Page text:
Even this close to Thanksgiving, there are travel deals to be found

With a blockbuster Thanksgiving travel season approaching, it's time to pat yourself on the back for buying those tickets months ahead of the pack.

What's that, you say? You procrastinated and are in full freak-out mode? Breathe and read the following tips for getting home for the holidays without paying an arm and a leg.

"Last-minute bookers can often find good deals on flights close to the holidays, as airlines look to fill their last few remaining seats," AAA's Nicholas Jarmusz said.

But now's the time to begin your search. If you're flying, forget Wednesday, Nov. 27, the busiest travel day. Instead, consider arriving Monday, Nov. 25, which offers the "lowest average ticket price," AAA recommends, or a Thanksgiving flight - data shows it's "the cheapest day to fly," Expedia suggests.

"You can also save by booking multiple items at the same time - i.e. hotel and flight, or flight and car rental," Expedia's Christie Hudson said. "'Bundling' like this can save you an average of up to $600."

Family reunions at Thanksgiving will be even happier with a cheap fare. Daily Herald File Photo

Another price-saver could come from choosing a less busy airport such as Midway or Milwaukee Mitchell International.

For return flights, avoid Sunday, Dec. 1, when all the other travelers will be squeezing onto planes, advises Scott Keyes, co-founder of Scott's Cheap Flights, an email subscriber service that offers free limited memberships.

Taking the train? "We frequently do flash sales, sometimes without blackout dates," Amtrak spokesman Marc Magliari said.

"Having our apps, a free Amtrak Guest Rewards account, following our social media channels, checking the Deals tab at are great ways to keep up with all this."

Meanwhile for college kids returning to the nest, a new company may have a discount option. New York-based OurBus has expanded to the Midwest offering service between Chicago and student hubs including Ann Arbor, Champaign, Madison and St. Louis.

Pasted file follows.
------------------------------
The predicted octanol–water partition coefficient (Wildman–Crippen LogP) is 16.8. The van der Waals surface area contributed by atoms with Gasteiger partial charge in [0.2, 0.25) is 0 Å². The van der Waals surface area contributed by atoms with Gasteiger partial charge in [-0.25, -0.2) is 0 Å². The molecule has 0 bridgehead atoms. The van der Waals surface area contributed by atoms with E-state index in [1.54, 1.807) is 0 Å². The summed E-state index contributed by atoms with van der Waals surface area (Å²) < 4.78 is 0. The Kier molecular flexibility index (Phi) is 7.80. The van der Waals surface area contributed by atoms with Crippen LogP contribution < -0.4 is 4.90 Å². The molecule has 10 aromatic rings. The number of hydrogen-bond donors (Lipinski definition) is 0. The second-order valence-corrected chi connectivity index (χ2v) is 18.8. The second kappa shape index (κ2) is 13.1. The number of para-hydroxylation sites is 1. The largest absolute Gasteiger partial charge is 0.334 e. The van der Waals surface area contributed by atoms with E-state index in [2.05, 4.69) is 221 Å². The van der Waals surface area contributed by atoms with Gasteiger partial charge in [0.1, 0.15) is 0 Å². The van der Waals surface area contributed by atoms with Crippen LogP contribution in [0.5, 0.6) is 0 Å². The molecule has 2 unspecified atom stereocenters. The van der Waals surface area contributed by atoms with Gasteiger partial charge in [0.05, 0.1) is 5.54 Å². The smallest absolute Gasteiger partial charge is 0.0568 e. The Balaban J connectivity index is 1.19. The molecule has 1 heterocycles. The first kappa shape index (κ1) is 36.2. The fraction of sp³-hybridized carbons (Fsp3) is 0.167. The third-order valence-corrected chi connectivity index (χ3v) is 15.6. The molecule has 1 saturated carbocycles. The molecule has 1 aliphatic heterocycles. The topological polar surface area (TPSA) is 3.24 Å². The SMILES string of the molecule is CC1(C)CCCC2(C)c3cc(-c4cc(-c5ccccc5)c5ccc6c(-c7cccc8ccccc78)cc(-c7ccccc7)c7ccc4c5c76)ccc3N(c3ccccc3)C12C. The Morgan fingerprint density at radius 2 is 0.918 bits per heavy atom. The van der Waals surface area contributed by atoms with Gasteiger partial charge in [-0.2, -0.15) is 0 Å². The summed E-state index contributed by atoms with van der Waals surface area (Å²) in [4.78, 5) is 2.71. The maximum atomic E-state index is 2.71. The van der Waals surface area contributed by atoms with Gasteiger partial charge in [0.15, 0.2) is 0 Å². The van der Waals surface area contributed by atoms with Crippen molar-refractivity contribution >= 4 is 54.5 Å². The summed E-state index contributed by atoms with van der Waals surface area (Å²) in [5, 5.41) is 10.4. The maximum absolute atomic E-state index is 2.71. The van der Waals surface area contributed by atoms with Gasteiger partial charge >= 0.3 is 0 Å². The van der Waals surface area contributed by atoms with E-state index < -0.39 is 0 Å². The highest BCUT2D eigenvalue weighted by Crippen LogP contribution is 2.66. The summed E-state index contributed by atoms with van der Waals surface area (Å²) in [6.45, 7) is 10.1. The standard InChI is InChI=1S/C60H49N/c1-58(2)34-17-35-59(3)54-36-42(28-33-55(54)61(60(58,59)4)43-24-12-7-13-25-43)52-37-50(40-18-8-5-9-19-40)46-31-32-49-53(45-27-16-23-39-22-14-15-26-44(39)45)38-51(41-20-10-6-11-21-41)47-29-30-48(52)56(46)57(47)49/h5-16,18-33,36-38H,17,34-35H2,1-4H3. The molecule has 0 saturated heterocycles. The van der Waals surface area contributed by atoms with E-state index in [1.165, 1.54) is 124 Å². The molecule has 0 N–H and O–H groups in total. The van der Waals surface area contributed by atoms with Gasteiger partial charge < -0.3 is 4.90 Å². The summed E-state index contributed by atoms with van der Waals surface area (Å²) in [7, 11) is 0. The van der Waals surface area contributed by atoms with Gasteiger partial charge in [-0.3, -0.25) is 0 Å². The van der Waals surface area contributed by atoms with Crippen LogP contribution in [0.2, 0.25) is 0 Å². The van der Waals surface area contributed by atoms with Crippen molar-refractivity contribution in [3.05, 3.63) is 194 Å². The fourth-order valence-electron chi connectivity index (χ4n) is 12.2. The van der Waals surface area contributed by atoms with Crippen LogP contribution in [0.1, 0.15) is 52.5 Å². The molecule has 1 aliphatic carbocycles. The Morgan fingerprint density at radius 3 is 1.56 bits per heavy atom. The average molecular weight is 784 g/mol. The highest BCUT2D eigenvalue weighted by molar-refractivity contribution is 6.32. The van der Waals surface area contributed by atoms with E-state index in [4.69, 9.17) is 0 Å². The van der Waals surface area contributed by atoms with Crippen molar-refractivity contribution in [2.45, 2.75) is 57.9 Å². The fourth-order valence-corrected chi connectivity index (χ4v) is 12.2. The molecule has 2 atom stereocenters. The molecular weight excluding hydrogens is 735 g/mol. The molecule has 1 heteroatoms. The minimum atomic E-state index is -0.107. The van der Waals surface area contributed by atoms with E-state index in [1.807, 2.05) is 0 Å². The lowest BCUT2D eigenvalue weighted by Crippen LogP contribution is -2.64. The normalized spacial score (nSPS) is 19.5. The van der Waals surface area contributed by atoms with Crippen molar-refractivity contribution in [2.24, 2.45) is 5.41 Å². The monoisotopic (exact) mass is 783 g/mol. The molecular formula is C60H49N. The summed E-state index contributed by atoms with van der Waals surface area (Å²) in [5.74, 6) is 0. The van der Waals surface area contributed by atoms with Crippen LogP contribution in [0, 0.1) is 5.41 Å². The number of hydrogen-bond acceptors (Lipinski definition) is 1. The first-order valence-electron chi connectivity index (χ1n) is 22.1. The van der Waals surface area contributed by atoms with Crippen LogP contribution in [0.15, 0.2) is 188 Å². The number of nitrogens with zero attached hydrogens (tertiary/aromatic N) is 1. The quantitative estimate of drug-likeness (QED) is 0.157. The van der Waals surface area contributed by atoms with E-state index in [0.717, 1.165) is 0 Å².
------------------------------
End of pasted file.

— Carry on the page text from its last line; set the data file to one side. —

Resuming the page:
The company doesn't own buses; instead it contracts with local charter companies and promises comfy seating, Wi-Fi and water. But be warned: Although the Chicago-area routes are available for Thanksgiving travel, they're limited at other times.

And, if you're renting a car, consider a non-airport pickup. Airport taxes and fees can jack up rates. And don't forget to check the small print to see if spouses drive free.

<h3 class="leadin">You should know

This Thanksgiving marks the second-highest turkey traffic volumes since 2005, AAA reports. More than 55 million people will hit the roads and airports over the holiday, a 3 percent increase from 2018. Data indicates the afternoon of Wednesday, Nov. 27, will be the busiest travel time. In Illinois, about 2.5 million travelers will drive somewhere and should expect average gas prices of $2.63 a gallon, a dip from October.

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Starting Oct. 1, 2020, federal law will require passengers on domestic flights to have a driver's license or state-issued ID card with a gold star, signifying REAL ID compliance. The change was mandated after 9/11. Daily Herald File Photo

REAL ID event in Lombard

If you're flying domestically for the 2020 Thanksgiving holiday, you'll need REAL ID or a passport.

On Oct. 1, 2020, federal law will require passengers on domestic flights to have a driver's license or state-issued ID card with a gold star, signifying REAL ID compliance. The change was mandated after 9/11.

To get REAL ID, there's a very specific list of documents you need to bring to your local DMV. To learn what to bring, go to And here's some good news: A special REAL ID event is from 8 a.m. to 4 p.m. today at the Lombard secretary of state facility at 837 S. Westmore Road.

<h3 class="leadin">Your voice

Reader Joseph Bianchi of Palatine was irked by the Illinois tollway's practice of using machines that don't give out change, which was described in last week's column.

"I wonder what would happen to a retailer that has self-checkouts if he (decided) not to give change?" Bianchi said. "Probably he would be in jail. So why is it OK for the state to do it?"

Got an opinion or question on transportation? Email

<h3 class="leadin">One more thing

Pace officials finalized their 2020 budget with no fare increases and a robust capital plan, thanks to an infusion of state dollars (made possible by a gas tax increase). The capital menu includes 28 new buses that will have Wi-Fi, improved bus shelters, bus tracker signs, and construction of a replacement Northwest Division garage in Wheeling.

Pace also kept eight low-ridership routes that had been slated for cancellations or reductions.

"Our traditional fixed route service is not working in these areas, but other transit models might," Pace Executive Director Rocky Donahue said.

One pilot project involves a ride-share program between the O'Hare South Cargo Area and the CTA Blue Line Rosemont stop funded by the RTA.

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